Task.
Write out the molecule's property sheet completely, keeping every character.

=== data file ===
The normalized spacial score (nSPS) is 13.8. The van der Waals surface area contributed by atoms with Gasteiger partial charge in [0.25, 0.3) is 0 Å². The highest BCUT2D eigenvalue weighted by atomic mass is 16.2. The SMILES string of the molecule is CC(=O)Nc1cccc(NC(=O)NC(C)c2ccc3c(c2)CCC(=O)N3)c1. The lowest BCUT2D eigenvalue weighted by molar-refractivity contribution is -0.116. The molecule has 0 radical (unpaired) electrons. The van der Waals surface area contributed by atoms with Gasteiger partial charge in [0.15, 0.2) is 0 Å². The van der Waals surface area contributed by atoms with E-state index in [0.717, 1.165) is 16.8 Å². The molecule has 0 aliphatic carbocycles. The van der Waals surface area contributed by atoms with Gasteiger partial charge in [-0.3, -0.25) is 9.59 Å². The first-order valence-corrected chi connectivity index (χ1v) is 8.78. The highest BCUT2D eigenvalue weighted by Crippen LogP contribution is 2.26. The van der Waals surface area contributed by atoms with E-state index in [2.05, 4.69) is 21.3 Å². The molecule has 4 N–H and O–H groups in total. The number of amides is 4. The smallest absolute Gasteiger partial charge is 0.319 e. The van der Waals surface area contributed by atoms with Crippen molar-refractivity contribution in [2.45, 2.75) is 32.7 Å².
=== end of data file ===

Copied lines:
The normalized spacial score (nSPS) is 13.8. The van der Waals surface area contributed by atoms with Gasteiger partial charge in [0.25, 0.3) is 0 Å². The highest BCUT2D eigenvalue weighted by atomic mass is 16.2. The SMILES string of the molecule is CC(=O)Nc1cccc(NC(=O)NC(C)c2ccc3c(c2)CCC(=O)N3)c1. The lowest BCUT2D eigenvalue weighted by molar-refractivity contribution is -0.116. The molecule has 0 radical (unpaired) electrons. The van der Waals surface area contributed by atoms with Gasteiger partial charge in [0.15, 0.2) is 0 Å². The van der Waals surface area contributed by atoms with E-state index in [0.717, 1.165) is 16.8 Å². The molecule has 0 aliphatic carbocycles. The van der Waals surface area contributed by atoms with Gasteiger partial charge in [-0.3, -0.25) is 9.59 Å². The first-order valence-corrected chi connectivity index (χ1v) is 8.78. The highest BCUT2D eigenvalue weighted by Crippen LogP contribution is 2.26. The van der Waals surface area contributed by atoms with E-state index in [2.05, 4.69) is 21.3 Å². The molecule has 4 N–H and O–H groups in total. The number of amides is 4. The smallest absolute Gasteiger partial charge is 0.319 e. The van der Waals surface area contributed by atoms with Crippen molar-refractivity contribution in [2.45, 2.75) is 32.7 Å².